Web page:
Sonny Perkins was a skilful presence across the front positions, showing that he’s more than just an astonishing goal statistic. One major goal stat nearly went to Mateo Joseph, breaking into the Wolves penalty area in the second half, but his Under-21s confidence left him as he tried cutting inside and was dispossessed. Darko Gyabi was a great example of the theory that quality is measured by the length of time between mistakes. He can be brilliant on the ball in midfield, but not yet reliably so. Leo Hjelde falls into that class at centre-back, sometimes strong and decisive in the tackle, sometimes holding his hands up because he knows he’s done something wrong.

Rounding out the youngsters, Joe Gelhardt continued his concerning but hopefully temporary transformation from superhero to enigma, linking play well but wandering offside, then pulling up with another muscle injury to add to his unfortunate list. When Wilf Gnonto came off the bench, he was again showing up Jesse Marsch’s comments from a couple of months ago about not being ready for the Premier League, by looking much more ready than the players around him who Leeds have been preparing for the level for years. Sam Greenwood offered good sense in midfield, and once from a dead ball when his elder peers weren’t keeping him off them. Then in a giddy passage of play with six minutes left, as Leeds got carried away with some one and two touch keep ball in their own half, he gave possession away and Wolves won the match through a powerful shot from Boubacar Traore.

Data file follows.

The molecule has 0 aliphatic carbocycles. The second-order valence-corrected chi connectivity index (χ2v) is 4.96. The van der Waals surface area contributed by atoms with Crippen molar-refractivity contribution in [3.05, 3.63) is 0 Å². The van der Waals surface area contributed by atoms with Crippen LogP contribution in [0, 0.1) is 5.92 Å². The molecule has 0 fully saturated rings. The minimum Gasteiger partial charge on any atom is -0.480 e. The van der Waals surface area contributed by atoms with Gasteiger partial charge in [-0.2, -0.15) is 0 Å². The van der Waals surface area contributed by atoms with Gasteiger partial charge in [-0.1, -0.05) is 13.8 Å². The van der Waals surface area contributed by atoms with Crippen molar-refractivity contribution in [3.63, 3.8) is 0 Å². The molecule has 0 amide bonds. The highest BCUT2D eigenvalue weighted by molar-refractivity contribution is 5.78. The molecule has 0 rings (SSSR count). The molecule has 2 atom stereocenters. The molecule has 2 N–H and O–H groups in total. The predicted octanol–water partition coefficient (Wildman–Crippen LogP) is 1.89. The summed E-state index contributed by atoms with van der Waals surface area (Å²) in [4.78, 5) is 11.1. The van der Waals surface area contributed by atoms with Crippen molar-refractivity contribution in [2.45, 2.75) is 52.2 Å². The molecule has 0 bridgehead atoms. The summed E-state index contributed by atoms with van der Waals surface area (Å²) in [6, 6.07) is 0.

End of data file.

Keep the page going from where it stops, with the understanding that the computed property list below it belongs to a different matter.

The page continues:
The goal was, in a weird way, something of a relief. It meant the match finally had some sort of focus, Leeds fighting to get back in it, Wolves defending their lead. This might have been a different night if either that goal had come earlier, or Leeds had taken one of their chances in the first few minutes when Wolves’ reserve keeper, Matija Šarkić, was panicking. There was plenty of decent play from both sides, but without goals it felt oddly insipid, like the whole thing was just a set-up for next week’s video analysis sessions at the training ground. This was technically a cup match, with a Wembley final (in February!) just a few wins away. But that sort of glorious dream felt much further off than that.